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(NECN: Lauren Collins) - Some gifts we're born with, other skills we can learn. One Massachusetts-based medium believes we all have some psychic ability.
What comes to mind when you hear the term psychic or medium? Do you picture a crystal ball, or envision a scene out of an M. Night Shymalan film? Would you call your self a skeptic?
"Don't worry, I'm not going to levitate out of a chair, my head's not going to spin around," says psychic medium and spiritual teacher Joanne Gerber, internationally recognized for her work with the other-worldly.
"Our intention is to provide the healing and the closure to those who have had loved ones pass," she explains.
Gerber remembers herself as a child seeing and hearing things she couldn't explain. In the last ten years she says she's learned how to hone those skills and listen to the dead.
What's more, "through my own experience in working with individual students, I have discovered that everybody does have some ability."
On a recent fall weekend in New Hampshire, Gerber led a workshop of more than a dozen students from all over the country interested in her abilities and their potential.
"I'm not a skeptic any more," says Kathy Willette, one of three sisters who came from Michigan. They first reached out to Gerber more than a year ago, seeking comfort after their mom died.
Willette's sister Annette Nawrocki remembers, "I was so devastated and I was just stumbling. I didn't know how to live without my mom, that's how close we were. And (Gerber) brought that back to me. She gave that gift back to me."
So how does it work? Could I be psychic? Could I communicate with loved ones who've passed?
"Just sense what you're picking up. What kind of vibration from the object inside the envelope," instructs Gerber.
She teaches her students how to clear their minds through meditation and sense the energy that she says is in all objects and all spirits.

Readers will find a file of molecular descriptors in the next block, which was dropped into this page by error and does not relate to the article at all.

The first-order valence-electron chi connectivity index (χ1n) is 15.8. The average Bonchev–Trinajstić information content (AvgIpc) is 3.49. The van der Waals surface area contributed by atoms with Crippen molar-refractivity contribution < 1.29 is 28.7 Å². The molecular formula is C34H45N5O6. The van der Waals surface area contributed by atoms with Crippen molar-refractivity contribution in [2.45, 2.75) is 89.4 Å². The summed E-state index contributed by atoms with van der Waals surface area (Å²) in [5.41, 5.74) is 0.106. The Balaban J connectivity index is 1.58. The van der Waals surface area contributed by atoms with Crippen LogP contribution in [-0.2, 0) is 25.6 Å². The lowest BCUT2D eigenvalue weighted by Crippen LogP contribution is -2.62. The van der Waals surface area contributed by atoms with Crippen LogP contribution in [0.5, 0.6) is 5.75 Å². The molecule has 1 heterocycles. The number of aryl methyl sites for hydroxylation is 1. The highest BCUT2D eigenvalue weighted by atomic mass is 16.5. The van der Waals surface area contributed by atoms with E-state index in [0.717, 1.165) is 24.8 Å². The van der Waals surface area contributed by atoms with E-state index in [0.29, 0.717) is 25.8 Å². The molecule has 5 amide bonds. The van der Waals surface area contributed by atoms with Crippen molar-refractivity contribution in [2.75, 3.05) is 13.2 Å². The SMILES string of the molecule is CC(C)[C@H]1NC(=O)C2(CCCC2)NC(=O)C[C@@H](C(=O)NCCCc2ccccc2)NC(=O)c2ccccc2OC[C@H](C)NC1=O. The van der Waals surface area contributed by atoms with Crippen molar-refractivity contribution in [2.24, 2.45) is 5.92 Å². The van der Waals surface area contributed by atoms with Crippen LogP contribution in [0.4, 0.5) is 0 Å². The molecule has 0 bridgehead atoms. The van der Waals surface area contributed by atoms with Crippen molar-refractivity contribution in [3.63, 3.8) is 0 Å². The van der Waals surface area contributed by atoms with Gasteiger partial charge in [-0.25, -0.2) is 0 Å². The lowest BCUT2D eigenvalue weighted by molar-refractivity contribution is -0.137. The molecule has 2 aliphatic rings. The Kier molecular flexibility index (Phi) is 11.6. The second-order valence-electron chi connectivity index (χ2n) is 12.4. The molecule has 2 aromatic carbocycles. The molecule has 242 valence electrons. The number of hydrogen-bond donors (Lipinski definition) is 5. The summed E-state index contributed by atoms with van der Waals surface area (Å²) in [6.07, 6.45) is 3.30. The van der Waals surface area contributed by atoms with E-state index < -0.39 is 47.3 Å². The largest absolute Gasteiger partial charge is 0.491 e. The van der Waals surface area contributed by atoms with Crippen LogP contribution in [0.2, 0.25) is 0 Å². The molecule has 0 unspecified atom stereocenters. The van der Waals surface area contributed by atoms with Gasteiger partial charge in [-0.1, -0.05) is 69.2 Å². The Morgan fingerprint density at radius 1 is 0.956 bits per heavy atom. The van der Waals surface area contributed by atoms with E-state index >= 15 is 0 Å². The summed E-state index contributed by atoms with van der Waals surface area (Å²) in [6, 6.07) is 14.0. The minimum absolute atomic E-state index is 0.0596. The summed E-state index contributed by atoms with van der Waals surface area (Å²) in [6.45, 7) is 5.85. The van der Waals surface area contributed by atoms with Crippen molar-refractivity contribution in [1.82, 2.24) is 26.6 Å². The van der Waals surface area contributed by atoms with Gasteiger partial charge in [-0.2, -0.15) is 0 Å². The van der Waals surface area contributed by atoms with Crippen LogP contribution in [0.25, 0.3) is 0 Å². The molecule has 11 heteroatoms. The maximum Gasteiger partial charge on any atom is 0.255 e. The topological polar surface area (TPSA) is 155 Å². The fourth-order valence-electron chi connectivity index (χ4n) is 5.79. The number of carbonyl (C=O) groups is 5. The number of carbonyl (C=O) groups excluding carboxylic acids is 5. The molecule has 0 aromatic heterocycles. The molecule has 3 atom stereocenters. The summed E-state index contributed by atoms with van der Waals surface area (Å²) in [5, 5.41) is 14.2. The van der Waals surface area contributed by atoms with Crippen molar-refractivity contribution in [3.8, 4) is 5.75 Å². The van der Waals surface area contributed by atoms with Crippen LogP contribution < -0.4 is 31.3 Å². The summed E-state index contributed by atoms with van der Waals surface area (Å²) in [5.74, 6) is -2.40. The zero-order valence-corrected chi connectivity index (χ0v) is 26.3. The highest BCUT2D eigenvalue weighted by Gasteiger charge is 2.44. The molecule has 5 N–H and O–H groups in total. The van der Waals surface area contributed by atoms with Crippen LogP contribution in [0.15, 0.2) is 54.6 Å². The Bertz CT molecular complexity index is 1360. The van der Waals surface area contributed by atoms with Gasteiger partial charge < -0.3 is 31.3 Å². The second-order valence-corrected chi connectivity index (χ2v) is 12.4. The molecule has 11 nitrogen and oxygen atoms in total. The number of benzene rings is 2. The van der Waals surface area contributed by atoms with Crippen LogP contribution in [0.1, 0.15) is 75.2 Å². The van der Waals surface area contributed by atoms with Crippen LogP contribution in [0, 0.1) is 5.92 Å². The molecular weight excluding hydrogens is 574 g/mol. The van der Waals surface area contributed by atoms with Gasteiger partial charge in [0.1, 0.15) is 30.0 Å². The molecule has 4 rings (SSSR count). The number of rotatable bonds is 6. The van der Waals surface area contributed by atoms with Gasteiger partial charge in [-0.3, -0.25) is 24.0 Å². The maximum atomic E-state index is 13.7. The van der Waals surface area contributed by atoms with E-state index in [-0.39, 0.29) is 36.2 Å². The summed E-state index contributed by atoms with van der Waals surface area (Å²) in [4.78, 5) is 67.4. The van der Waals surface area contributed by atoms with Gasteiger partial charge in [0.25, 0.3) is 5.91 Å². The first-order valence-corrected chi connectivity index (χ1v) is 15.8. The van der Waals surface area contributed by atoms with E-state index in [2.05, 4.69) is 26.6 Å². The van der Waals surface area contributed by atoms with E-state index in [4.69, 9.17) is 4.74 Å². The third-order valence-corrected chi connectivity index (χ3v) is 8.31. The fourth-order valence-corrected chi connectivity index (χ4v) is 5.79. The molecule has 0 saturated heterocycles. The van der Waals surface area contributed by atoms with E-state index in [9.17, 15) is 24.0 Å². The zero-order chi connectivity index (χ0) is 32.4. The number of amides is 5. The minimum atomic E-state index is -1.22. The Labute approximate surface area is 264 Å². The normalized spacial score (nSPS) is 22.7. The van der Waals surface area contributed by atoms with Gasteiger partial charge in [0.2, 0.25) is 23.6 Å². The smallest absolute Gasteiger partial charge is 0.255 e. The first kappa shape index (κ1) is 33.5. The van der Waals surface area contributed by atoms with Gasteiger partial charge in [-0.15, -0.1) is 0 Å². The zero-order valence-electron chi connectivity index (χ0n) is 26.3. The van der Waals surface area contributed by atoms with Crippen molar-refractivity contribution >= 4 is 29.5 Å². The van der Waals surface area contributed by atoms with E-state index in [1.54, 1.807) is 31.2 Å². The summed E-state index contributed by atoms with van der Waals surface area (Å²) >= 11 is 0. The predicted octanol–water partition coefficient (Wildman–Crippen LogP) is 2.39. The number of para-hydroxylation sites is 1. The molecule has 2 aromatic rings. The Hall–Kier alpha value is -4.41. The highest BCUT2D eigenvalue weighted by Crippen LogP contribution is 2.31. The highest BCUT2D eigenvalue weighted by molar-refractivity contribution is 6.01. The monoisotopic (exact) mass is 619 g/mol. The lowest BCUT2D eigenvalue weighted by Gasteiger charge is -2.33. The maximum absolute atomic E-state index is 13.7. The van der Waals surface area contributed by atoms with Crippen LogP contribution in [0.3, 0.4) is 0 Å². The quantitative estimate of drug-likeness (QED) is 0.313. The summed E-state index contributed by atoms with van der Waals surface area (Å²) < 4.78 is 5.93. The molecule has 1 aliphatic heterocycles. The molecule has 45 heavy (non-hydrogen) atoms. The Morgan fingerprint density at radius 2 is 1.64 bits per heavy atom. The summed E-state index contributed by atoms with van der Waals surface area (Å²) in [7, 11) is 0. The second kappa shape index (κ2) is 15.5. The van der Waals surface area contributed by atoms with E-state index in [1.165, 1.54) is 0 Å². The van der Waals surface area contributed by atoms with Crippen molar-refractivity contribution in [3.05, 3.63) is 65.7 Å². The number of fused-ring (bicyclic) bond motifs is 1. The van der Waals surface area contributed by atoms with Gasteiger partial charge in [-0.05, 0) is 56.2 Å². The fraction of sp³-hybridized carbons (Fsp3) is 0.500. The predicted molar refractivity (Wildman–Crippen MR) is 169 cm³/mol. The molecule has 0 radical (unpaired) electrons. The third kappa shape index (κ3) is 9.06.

"And if things are coming to you whether it's phrases or words or sensations, or your hearing something, seeing something, smelling something, I want you to just write it down," she encourages.
At the end of a three hour class we - my curious self included - all wrote down the name of a loved one on an index card and swapped it with another student. The goal? To test our abilities as mediums - whether we could sense the energy of the person named on the card.
I seemed to miss the mark, but Kaitlin, a med-student from Alabama, had hidden in her hands the name of the only loved one I've ever lost.
"I felt immediately that there was an "M" name somewhere, there was an M A connection. I was thinking either Matthew or Mark or Martin. It's strong, so I feel like that is maybe his family name and not his first name." She goes on, "for some reason I felt like there was a military connection, that maybe he had been in the military, maybe the Navy?"
Arthur Martin. That was my grandfather and he was a pilot in the Navy.
Gerber says scenes like this one play out in every one of her workshops.
"They get very emotional, and the person giving the message gets emotional, and before you know it the whole class is emotional."
I was stunned. "That's the only word I keep coming back to is stunned. Because, it's a little pink card, you know? And (Kaitlin) got so much, that it's hard to . . . these are things that you can not really make up."
Gerber calls that evidentiary information -- the facts a stranger would never know. The rest of us - even skeptics like me - call it comfort.
"He wanted me to leave you with peace," Kaitlin tells me. "And to let you know that he's happy and he's very proud of you and he does watch over you and leaves you with love."